Allow me to preface this piece by stating my limited, almost non-existent knowledge of the Warhammer 40K universe. My limited exposure to this world started with the RTS Dawn of War about a decade or so ago, and includes the recently released and hugely enjoyable Left for Dead clones Vermintide and Vermintide II. Even though those efforts were pure fantasy old-timey Warhammer.
The Warhammer license has been used to spawn an obscene quantity of videogames since the early ‘90s, mostly in the form of RTS and Tactics genres, so I was understandably astonished to learn that Warhammer 40,000: Inquisitor - Martyr is the first attempt at an action role playing game ala Diablo. Sadly, it falls a little flat.
I wanted to like this marriage of Warhammer and action-RPG. Really like it. And initially I did, but the honeymoon was over pretty damn quickly. The hotel room was nasty and bug infested. The food invaried and bland. And the wife who looked so radiant on the day, lost most of her appeal when her skills and abilities were found to be lacklustre and severely limited.
The game is hampered by a number of bugs, framerate problems, and myriad issues with weapon and skill balance. Not to mention the occasional, totally random, full shutdown of the Xbox while perusing the Star Chart. Targeting priorities are a mess; more often than not my Assassin sniper would prefer to target an exploding barrel or crate over the armoured Space Marine bearing down on me. The ability to manually select targets is there, but it's imprecise, awkward, and impedes what should be fast-paced and fluid gameplay.
Every weapon has a total of four skills. Melee weapons will have a single attack, an AoE or two, and a ground covering jump or slide attack. Ranged weapons will have single shot, multishot, and limited AoE attacks. In addition is the super-ability style class skill, determined by the equipped armour, as well as a belt than hold either grenades, mines or portable shields. That's it. Unlike another action-RPG I can think of, there's no 20 different ways of kicking enemy ass with a multitude of Monk melee skills, nor can you shoot freezing arrows, deploy sentry turrets, or call down a rain of vengeance upon your foes. Due to this extreme skill shortage there exists no way to synergise your skills. Essentially you buff up before battle, engage your armour skill, and mash your buttons until you win the encounter. I suppose the same could be said for most action-RPGs, but due to the lack of diversity and skill/armour synergys, Warhammer's offering fails to measure up.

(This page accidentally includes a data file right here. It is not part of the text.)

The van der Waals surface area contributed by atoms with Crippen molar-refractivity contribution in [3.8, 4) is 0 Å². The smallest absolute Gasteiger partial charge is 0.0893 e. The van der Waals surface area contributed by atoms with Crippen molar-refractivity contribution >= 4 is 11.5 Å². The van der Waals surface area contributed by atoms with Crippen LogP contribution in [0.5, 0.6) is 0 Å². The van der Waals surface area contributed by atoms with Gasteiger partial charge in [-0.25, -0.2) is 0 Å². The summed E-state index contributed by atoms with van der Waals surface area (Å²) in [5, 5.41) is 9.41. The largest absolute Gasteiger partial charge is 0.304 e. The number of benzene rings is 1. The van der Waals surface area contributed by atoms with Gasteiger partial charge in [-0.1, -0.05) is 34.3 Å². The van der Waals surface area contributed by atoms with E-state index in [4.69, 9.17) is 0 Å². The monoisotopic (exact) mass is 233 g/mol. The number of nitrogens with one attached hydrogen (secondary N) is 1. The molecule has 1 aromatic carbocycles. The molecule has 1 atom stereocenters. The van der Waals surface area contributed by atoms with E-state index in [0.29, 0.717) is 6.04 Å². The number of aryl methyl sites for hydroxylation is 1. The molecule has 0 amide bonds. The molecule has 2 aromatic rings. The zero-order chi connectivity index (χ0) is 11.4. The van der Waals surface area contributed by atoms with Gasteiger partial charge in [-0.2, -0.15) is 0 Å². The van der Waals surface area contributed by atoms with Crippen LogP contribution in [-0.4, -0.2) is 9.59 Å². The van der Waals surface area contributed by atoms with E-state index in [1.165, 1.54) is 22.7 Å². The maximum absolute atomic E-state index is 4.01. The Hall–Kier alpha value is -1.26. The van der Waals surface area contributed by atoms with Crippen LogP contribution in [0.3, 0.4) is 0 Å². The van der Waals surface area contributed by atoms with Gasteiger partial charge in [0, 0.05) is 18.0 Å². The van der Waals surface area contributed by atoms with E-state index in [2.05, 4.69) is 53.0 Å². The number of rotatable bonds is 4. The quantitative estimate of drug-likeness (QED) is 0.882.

The weapon skills suffer from severe imbalance too, and many weapons will never be picked for regular use thanks to either insubstantial damage or non-existent cc (crowd control) ability. Similarly the belt upgrades suffer the same imbalance. Why choose a grenade with limited damage or cc when you can wreathe yourself in a damage absorb/reflect shield? Remote mines are equally inadequate when compared to an item that will provide a flat 30% crit chance increase for 30 seconds.
The imbalances spread into the character skill trees. All the skills are passive, offering minute increments to damage, crit chance and so on. Many can be completely ignored, such as the Damage over Time tree, thanks to the underwhelming performance of DoT abilities in the game. Conversely the Crit and Aimed Shot trees are absolutely essential if you've chosen to run ranged weapons, or follow the path of the sniper Assassin.